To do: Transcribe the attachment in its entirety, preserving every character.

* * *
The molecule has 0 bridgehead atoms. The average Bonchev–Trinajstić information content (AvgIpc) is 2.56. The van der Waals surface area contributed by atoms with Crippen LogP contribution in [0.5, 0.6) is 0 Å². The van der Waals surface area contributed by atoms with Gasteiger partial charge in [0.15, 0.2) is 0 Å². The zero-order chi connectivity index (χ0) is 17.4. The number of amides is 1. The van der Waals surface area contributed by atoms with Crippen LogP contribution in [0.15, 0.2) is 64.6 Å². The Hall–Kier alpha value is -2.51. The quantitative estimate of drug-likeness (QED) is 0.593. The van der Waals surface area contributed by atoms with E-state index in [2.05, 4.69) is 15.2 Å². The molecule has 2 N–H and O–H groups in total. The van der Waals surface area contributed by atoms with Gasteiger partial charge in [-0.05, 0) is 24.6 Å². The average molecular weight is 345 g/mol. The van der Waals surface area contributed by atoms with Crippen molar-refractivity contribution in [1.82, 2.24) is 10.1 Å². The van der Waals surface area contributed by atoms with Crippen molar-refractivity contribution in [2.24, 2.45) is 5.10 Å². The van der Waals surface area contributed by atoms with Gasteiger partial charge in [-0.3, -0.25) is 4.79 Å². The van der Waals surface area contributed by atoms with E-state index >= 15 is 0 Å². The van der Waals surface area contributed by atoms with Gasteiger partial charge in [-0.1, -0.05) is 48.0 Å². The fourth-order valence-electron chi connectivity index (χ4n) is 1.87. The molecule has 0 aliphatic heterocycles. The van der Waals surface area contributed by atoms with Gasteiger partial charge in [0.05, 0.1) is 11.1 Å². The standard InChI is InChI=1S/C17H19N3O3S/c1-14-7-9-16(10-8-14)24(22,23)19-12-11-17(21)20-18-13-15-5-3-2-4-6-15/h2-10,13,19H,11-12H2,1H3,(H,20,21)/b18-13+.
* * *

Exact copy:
The molecule has 0 bridgehead atoms. The average Bonchev–Trinajstić information content (AvgIpc) is 2.56. The van der Waals surface area contributed by atoms with Crippen LogP contribution in [0.5, 0.6) is 0 Å². The van der Waals surface area contributed by atoms with Gasteiger partial charge in [0.15, 0.2) is 0 Å². The zero-order chi connectivity index (χ0) is 17.4. The number of amides is 1. The van der Waals surface area contributed by atoms with Crippen LogP contribution in [0.15, 0.2) is 64.6 Å². The Hall–Kier alpha value is -2.51. The quantitative estimate of drug-likeness (QED) is 0.593. The van der Waals surface area contributed by atoms with E-state index in [2.05, 4.69) is 15.2 Å². The molecule has 2 N–H and O–H groups in total. The van der Waals surface area contributed by atoms with Gasteiger partial charge in [-0.05, 0) is 24.6 Å². The average molecular weight is 345 g/mol. The van der Waals surface area contributed by atoms with Crippen molar-refractivity contribution in [1.82, 2.24) is 10.1 Å². The van der Waals surface area contributed by atoms with Crippen molar-refractivity contribution in [2.24, 2.45) is 5.10 Å². The van der Waals surface area contributed by atoms with Gasteiger partial charge in [-0.3, -0.25) is 4.79 Å². The van der Waals surface area contributed by atoms with E-state index >= 15 is 0 Å². The van der Waals surface area contributed by atoms with Gasteiger partial charge in [-0.1, -0.05) is 48.0 Å². The fourth-order valence-electron chi connectivity index (χ4n) is 1.87. The molecule has 0 aliphatic heterocycles. The van der Waals surface area contributed by atoms with Gasteiger partial charge in [0.05, 0.1) is 11.1 Å². The standard InChI is InChI=1S/C17H19N3O3S/c1-14-7-9-16(10-8-14)24(22,23)19-12-11-17(21)20-18-13-15-5-3-2-4-6-15/h2-10,13,19H,11-12H2,1H3,(H,20,21)/b18-13+.